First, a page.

Francis Mallman 1884, Mendoza, Argentina

Francis Mallman 1884, Mendoza, Argentina

If you visit Argentina and Mendoza and if you’re looking for a total food experience, then can I lure you to dinner at Francis Mallman’s 1884 restaurant in Godoy Cruz, inside the historic Bodegas Escorihuela Gascón Winery?

No.  I’m not on commission.   But we had such a magical evening that if you travel half way around the world it would be such a shame to miss it.   Mr Mallman cooks with open fire, utilising every aspect of it from the flames to the hot ashes. Whether it’s a parrilla, la plance or the clay oven, his book “Seven Fires: Grilling the Argentine Way” is a South American kitchen staple.

We managed to strong-arm most of the guests staying at Finca Adalgisa to join us for dinner, and the Hotel managed to swing the private dining room for us.  The room was huge, even for a group of nine, and if we wanted to bring an elephant along, there would still be room to eat without touching elbows.  What it didn’t lose was its feeling of intimacy, and we felt like VIPs.

The main dining room was again three times as big and had a massive mural that covered the back wall.  There was a nice buzz and languages from all over the world could be heard chattering over service.

Soon after we sat down, two large serving platters full of fresh burrata, aubergine with onions, chilli and parsley, an acid cream and spiced chick peas was brought to the table.

The starter menu had plenty of choices and with 12 dishes it took a while to make decisions.  I began with the salt crusted pear with burrata, rocket and bacon chips ($60) which was delicious but the winners of the night were the shrimps in the iron box with potatoes and bacon ($65) and the humita with basil oil ($52).   A porridge-like corn chowder tasted of toasted fresh corn and was gorgeous and a dish you’d expect to be heavy.   It wasn’t, and a hint of chilli with the basil oil was delicate and helped to season what could have been a very dull dish.  Empanadas Mendocinas with green salad had been cooked in the clay oven outside ($60) which while nice probably wasn’t the most inspired choice.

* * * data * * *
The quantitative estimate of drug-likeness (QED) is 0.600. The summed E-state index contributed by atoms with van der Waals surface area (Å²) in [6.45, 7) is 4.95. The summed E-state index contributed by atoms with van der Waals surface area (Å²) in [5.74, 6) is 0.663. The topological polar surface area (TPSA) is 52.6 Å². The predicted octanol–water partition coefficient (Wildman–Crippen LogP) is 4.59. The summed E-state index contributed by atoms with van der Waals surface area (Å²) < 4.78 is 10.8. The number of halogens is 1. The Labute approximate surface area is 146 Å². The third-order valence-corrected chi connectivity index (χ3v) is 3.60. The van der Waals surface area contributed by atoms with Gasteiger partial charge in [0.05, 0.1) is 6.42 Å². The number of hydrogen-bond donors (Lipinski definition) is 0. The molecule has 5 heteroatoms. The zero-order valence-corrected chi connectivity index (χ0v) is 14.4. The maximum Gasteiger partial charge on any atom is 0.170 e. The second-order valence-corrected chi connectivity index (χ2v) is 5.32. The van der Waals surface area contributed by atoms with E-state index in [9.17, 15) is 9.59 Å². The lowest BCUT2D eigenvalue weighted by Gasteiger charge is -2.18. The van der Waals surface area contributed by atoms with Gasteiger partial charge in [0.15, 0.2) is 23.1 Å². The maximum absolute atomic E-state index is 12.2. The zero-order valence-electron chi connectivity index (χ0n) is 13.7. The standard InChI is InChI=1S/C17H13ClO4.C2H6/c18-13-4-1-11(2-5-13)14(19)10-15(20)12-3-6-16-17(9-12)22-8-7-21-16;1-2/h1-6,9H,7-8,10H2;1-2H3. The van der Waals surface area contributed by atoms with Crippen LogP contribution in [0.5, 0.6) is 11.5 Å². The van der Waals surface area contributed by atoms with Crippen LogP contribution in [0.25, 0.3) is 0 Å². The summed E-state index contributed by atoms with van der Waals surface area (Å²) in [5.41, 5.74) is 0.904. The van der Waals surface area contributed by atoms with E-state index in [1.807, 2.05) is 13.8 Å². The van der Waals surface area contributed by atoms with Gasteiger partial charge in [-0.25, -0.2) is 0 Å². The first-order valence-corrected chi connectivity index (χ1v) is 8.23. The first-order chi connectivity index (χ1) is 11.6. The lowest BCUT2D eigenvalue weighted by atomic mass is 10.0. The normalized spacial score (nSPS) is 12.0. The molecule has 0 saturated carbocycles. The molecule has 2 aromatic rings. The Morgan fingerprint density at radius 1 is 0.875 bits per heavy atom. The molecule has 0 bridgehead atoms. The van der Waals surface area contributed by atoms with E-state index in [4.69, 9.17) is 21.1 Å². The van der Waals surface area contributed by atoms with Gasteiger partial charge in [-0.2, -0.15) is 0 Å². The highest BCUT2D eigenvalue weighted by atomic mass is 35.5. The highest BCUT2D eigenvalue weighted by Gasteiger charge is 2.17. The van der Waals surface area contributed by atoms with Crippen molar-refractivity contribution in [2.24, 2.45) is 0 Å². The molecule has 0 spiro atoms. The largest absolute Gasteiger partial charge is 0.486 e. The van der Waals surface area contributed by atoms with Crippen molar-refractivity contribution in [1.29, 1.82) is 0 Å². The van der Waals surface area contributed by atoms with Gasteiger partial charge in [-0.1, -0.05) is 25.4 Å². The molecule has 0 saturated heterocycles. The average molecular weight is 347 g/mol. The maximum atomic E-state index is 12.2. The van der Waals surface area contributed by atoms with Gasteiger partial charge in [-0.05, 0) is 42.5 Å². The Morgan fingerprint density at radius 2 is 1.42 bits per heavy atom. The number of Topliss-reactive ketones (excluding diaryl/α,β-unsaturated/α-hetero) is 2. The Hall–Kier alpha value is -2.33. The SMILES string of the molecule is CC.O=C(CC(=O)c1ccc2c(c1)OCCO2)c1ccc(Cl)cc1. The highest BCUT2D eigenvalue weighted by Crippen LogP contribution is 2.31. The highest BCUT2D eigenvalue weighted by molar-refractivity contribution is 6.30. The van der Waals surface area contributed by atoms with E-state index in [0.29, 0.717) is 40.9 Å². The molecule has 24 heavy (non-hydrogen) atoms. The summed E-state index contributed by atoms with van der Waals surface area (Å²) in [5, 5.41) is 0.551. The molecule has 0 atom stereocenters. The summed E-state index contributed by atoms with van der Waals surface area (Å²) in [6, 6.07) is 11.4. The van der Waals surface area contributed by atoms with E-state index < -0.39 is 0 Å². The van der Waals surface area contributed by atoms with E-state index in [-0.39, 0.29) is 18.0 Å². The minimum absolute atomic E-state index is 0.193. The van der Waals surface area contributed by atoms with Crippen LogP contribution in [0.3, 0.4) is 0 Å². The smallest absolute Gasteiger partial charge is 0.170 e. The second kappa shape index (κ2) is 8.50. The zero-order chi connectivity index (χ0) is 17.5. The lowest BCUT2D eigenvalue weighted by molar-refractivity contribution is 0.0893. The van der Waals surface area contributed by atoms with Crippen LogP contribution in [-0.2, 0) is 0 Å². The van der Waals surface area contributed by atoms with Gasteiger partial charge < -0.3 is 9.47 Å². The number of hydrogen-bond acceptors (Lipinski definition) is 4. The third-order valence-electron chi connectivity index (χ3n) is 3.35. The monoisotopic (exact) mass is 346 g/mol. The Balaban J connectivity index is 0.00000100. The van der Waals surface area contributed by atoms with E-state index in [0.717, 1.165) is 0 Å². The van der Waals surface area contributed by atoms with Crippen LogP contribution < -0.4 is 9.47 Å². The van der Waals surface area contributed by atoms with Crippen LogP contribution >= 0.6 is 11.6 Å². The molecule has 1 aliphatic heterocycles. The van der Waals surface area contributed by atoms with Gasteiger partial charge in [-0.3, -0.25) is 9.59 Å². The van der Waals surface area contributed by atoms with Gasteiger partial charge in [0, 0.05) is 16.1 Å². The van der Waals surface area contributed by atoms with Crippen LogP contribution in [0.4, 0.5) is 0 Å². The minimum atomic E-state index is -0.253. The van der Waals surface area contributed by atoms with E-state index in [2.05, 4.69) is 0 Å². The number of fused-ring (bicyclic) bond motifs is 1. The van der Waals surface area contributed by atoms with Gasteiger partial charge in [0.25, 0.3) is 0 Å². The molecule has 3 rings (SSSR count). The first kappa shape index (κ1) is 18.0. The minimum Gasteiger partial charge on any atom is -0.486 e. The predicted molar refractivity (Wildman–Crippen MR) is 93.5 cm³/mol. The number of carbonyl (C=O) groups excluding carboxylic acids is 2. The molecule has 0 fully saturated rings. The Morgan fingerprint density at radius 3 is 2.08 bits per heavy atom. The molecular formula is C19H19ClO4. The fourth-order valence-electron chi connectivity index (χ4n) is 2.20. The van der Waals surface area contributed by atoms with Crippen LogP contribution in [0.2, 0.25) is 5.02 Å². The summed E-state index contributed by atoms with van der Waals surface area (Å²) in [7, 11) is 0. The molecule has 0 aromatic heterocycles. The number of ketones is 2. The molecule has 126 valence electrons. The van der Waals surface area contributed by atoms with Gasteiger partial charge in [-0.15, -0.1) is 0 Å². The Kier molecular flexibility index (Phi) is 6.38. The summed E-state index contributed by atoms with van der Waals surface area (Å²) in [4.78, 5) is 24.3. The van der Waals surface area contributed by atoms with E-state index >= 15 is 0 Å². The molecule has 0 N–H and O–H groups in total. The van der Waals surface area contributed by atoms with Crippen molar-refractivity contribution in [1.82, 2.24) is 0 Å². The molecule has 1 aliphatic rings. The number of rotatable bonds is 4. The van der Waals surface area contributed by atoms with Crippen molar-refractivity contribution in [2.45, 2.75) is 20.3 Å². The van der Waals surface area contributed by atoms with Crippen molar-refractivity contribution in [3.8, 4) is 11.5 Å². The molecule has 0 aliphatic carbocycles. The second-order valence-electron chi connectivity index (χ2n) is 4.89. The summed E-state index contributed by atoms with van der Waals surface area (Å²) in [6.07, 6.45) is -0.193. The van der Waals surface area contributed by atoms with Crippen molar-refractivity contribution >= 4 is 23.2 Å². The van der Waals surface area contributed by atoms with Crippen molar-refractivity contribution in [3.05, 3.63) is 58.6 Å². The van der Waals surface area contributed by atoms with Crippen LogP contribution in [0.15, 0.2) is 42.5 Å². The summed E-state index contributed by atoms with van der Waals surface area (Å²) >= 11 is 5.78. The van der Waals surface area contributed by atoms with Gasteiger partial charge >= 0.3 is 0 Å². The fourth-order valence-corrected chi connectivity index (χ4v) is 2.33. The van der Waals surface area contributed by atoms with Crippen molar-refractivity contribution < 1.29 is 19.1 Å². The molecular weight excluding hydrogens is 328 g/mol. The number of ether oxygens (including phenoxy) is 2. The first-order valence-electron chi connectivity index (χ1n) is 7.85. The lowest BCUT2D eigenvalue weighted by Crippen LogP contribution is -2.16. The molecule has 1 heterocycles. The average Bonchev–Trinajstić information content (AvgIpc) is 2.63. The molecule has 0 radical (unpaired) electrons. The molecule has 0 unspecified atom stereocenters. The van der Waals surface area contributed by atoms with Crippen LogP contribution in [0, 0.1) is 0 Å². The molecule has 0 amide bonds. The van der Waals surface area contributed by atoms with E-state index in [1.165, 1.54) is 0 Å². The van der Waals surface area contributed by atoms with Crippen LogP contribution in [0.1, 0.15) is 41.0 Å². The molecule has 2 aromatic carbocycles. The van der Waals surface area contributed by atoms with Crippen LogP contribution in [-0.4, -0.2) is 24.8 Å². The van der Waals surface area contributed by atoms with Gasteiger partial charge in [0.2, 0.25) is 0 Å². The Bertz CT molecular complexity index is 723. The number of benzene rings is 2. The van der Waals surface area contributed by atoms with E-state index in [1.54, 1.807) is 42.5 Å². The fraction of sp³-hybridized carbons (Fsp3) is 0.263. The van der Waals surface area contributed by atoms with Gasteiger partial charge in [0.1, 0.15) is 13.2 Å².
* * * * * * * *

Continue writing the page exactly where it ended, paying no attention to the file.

Once we’d tackled the weighty wine list, we opted for the Enrique Foster Malbec Limited Edition 2006 ($220 per bottle) each individually numbered and 100% Malbec.  Elegant, dark purple and full of cherry and blackberry notes with a hint of liquorice.   That good, we managed to polish off four with relative ease.

Main courses are separated by cooking method – the clay oven, the barbecue and the kitchen.  Again a huge 19 dishes to pour over but I found it very easy to navigate and had my eye on just one thing. The King Tournadoes wrapped in bacon and sage with thin potatoes and onions ($116) cooked medium rare. On reflection, this was probably one of the best steaks I’ve ever eaten.

The steak knife made light work of the three inches and cut off perfectly cooked beef, the salty bacon with the herby sage was simple but worked well.

The paper-thin potatoes and onions were crisp and plentiful.  The salt-crusted chicken (a Mallman speciality) didn’t disappoint either ($85).  A chicken breast arrived in a thick layer of salt crust and once cracked revealed moist meat with a veneer of crisped skin.

The chicken was sizeable and served with bundles of watercress, croutons, avocado, tomato salad with aioli.  It drew gasps from us all and tasted as good as it looked.  The tuna was cooked on the griddle ($134), and its seared casing revealed a rare pink juicy, fleshy fish which melted in the mouth and was served with a sprout, funnel and pine nut salad.

The rib-eye steak with regulation chimichurri sauce and Patagonian potatoes ($128) was another winner, no one who ordered the meat in any cut was disappointed with the cook on the parrilla.

Sirloin marinated in mustard with rosti potatoes ($116) was cooked in the clay oven and had just the right amount of mustard sauce.  The rosti potatoes were finely grated and were crisped as though they’d been deep fried; they were also given the clay oven treatment.

My attempts to persuade a fellow diner to have the grilled octopus with paprika from Murcia ($141) failed miserably and even the merits of eating lamb which had been cooked for 7.5 hours didn’t swing it.

We opted for two of the 1884 desserts for four, but I have to admit to not being inspired by many of the baked custards and dishes offered to finish off a meal here in Argentina.

We chose plums baked with red wine and mascarpone, a Dulce de Leche caramel flan, strawberry with mint soup and ice cream and sweet preserved fruits of the Andes with cheese.  We ordered chocolate for fanatics ($39) as we had a chocolate-lover with us, a delicious chocolate cake arrived with chocolate crumb and chocolate ice-cream, hardly anything to hold the menu for, although the chocolate lover was happy.

 The waiting staff were attentive and their English perfect.  There was a $12 mineral water service per diner, and we drank both still and sparkling freely.
We had coffee and waited for our taxi in the courtyard, still warm from the heat of the outside ovens.
The moon was massive and lit the night sky creating a memory I’ll not forget.  The meal at Francis Mallman’s was memorable and one I’d repeat in a heartbeat.
The total bill (including a generous tip) was $2959 Argentinian Pesos.  A perfect place to enjoy high-end Argentinian cuisine.
If you find yourself wanting to know what the food’s like at the Yankee Stadium, read my blog.